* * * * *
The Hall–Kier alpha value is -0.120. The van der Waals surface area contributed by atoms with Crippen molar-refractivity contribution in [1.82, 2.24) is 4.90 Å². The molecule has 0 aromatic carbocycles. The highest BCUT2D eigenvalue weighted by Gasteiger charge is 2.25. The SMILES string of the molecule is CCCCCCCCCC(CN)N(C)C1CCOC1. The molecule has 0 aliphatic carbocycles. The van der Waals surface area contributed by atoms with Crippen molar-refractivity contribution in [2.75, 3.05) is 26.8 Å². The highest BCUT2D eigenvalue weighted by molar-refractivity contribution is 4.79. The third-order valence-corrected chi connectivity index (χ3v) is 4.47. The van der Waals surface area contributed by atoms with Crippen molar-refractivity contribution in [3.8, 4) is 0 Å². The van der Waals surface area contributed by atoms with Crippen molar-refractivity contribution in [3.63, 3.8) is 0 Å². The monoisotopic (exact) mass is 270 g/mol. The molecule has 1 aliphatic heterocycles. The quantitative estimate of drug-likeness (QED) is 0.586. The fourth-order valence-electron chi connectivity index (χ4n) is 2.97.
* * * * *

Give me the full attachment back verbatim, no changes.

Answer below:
The Hall–Kier alpha value is -0.120. The van der Waals surface area contributed by atoms with Crippen molar-refractivity contribution in [1.82, 2.24) is 4.90 Å². The molecule has 0 aromatic carbocycles. The highest BCUT2D eigenvalue weighted by Gasteiger charge is 2.25. The SMILES string of the molecule is CCCCCCCCCC(CN)N(C)C1CCOC1. The molecule has 0 aliphatic carbocycles. The van der Waals surface area contributed by atoms with Crippen molar-refractivity contribution in [2.75, 3.05) is 26.8 Å². The highest BCUT2D eigenvalue weighted by molar-refractivity contribution is 4.79. The third-order valence-corrected chi connectivity index (χ3v) is 4.47. The van der Waals surface area contributed by atoms with Crippen molar-refractivity contribution in [3.8, 4) is 0 Å². The van der Waals surface area contributed by atoms with Crippen molar-refractivity contribution in [3.63, 3.8) is 0 Å². The monoisotopic (exact) mass is 270 g/mol. The molecule has 1 aliphatic heterocycles. The quantitative estimate of drug-likeness (QED) is 0.586. The fourth-order valence-electron chi connectivity index (χ4n) is 2.97.